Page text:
The plan was to wait until sunrise, not draw attention to ourselves lest any creepers be about, and then it would be easy to catch a ride, since it was the main road between Bolivia’s two biggest cities. “I think the reason people give us such bad information,” said Carrie, “is because no one travels, especially to these places, and no one wants to tell us that they don’t know how to get somewhere. I wish they would just say ‘I don’t know!’” Eventually Carrie was able to take a nap on her pack, in true bum style, and I paced and paced feeling a mixture of fatigue, boredom, hunger, and stress. At first light I asked a taxi-looking van which way he was going and after some debate the driver agreed to take us to Ivirgazama for 40 Bolivianos, which was a great price but we were still mad at having to pay extra money because we listened to bad advice. The driver was friendly and I think happy for the extra money, though he couldn’t have made much profit because it was a long drive. “I’m a mechanic, not a taxi,” he said, laughing.
After an hour or so we were left off on the road to Puerto where there was a nice indigenous woman selling chicken, rice, and soup (breakfast?) for a cheap price. With full stomachs we felt ready to push onward and asked people how we could go about doing so. We were again given bad advice, twice, before finding ourselves walking 1km to the town plaza where there were supposedly rides to the end of the road. By this point we were starting to get strange glances at our white skin and large backpacks so with smiles on our faces we looked at each other, simultaneously realized that we had finally made it “off the grid.” We walked and asked more people and finally found a spot with shared taxis that traversed the final 25km to the end of the road. We jumped in one for 5 Bolivianos each. We passed thatch-roofed huts and fields of coca riding on a perfect new road in a car that somehow had the steering wheel and pedals switched from the right side to the left, but the gauges remained on the right. We soon came to a small village were left off where the road dead-ended into the Rio Ichilo. It was before 9am and we couldn’t have been more excited to get to the slow, sticky, and lazy village of Puerto Villarroel. Why were we here again?
We arrived in Santa Cruz before we expected to, so going into the city we had no idea what to expect. At 5am in the bus station we looked up a cheap hostel in the guidebook and then a map to see how far away it was. It was a little over 2km to central Santa Cruz, a walk we were getting used to after swearing off taxis to save money.
The first thing we noticed was the heat and humidity-very tropical-feeling. Sweat poured off our bodies but we made the walk fine with help from the extra near-sea-level oxygen. After checking in and leaving our bags, we went exploring. There were very few backpackers compared to what we had gotten used to in the rest of Bolivia. This was a nice change since sometimes the places that have to deal with less gringos treat the ones they do meet a little bit better. We found a lady selling soft-serve ice cream, the best soft-serve we have had in South America. At first it was super hard to even understand what people were saying because of their super-strange accents. So many words that were supposed to end in ‘s’ somehow had the ‘s’ omitted. But, as in every new place, we got the hang of it eventually and their speech started to make some sense.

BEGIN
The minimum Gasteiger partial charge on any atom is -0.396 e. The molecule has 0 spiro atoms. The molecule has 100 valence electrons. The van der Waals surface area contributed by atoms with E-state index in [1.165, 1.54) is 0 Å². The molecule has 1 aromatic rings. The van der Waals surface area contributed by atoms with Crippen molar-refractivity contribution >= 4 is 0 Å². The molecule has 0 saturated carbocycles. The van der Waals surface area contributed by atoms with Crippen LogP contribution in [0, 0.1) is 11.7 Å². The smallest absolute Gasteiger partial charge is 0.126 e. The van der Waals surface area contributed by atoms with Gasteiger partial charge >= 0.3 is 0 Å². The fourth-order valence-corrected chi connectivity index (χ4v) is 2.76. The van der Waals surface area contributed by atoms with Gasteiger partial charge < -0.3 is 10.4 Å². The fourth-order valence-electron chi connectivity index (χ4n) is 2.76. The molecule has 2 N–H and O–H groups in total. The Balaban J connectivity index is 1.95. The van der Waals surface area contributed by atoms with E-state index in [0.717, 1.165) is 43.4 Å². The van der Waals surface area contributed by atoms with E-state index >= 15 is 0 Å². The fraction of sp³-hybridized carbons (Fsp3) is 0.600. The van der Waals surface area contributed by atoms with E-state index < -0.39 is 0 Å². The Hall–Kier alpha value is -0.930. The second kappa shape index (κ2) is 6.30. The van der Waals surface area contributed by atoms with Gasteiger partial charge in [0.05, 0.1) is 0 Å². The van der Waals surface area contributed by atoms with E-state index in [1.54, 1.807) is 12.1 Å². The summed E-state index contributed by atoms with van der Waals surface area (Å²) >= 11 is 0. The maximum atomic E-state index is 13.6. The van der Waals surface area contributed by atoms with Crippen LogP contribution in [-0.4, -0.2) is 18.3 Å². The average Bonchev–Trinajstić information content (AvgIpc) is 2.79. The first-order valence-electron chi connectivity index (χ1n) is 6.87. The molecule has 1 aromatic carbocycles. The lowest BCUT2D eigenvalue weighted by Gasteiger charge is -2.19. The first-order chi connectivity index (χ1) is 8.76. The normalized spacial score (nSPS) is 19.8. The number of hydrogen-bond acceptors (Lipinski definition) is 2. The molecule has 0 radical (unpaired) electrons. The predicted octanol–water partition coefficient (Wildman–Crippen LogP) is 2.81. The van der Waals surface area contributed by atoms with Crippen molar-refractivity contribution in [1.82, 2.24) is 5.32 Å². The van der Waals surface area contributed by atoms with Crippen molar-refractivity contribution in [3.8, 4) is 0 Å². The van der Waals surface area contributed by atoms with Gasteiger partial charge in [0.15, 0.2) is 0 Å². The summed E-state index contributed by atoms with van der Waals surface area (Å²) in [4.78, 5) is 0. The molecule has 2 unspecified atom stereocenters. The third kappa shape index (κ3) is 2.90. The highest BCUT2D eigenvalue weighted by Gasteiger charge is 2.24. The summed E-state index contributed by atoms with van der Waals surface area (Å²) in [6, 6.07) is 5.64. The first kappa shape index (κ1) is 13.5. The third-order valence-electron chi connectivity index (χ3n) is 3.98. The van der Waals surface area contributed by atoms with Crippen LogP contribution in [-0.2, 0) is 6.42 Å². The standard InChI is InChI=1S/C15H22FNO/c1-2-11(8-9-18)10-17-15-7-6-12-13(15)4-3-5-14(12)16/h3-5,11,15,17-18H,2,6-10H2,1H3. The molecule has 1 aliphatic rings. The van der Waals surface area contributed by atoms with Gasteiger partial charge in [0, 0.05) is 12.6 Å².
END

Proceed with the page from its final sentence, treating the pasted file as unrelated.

For being the largest city in Bolivia, Santa Cruz had the feel of a sleepy jungle town. Everyone moved at a slowish pace that was refreshing after places like La Paz where there is so much pushing and shoving. All the buildings were also only a few stories high with only a couple of skyrise apartments breaking the overall flatness of the city. We kept on the lookout for sloths in the trees, as supposedly there are a few left in the city despite the relocation of most. Our last day we spent hanging out in the central plaza, Plaza 24 de Septiembre, watching old men play chess and shoeshiners on their knees polishing already-shiny shoes. About once per hour there would be a blast of rain that would last just long enough to clear the park and then the sun would quickly return, sometimes bringing perfect rainbows.
Santa Cruz is definitely different than other Bolivian cities and we can see why it is said to be “more Brazilian than Bolivian”. More tropical, less hurried, and in general easy to get around in, we were glad to have raveled the extra distance to check out Bolivia’s most-populated city.
Well, we’ve got our malaria pills, sunscreen, and all batteries fully charged, and we’re headed off to the Amazon basin! Today we are taking a bus to Puerto Villarroel, from where we are going to catch a boat up the Rio Ichilo all the way to the Brazilian border! From there we will dip into Brazil for a day (you don’t need a visa if you stay just in the border town), see what shenanigans we can get into, and then try to keep riverboat-hitchhiking all the way back into Perú.
The exciting thing about all this is that there is virtually no information about how to do this–not in the guidebooks, not on the web, nowhere. Don’t worry though, it’s a safe and gringo-friendly area. We’re going to fly, (er, boat rather) by the seat of our pants and we don’t know how long this trip will take or if we’ll even make it into Perú this way. But the mystery of the unknown is the fun! A new, real, off-the-beaten-path adventure! So folks, we’re not expecting much Internet off in the jungle, although of course we will check in whenever we can. We’ve still got a few posts scheduled to catch you all up to date. And once we finish these crazy riverboat rides, you betcha we’ll have some stories! Until then, cross your fingers we don’t get too many mosquito bites or go all Heart of Darkness or anything. Hasta luego!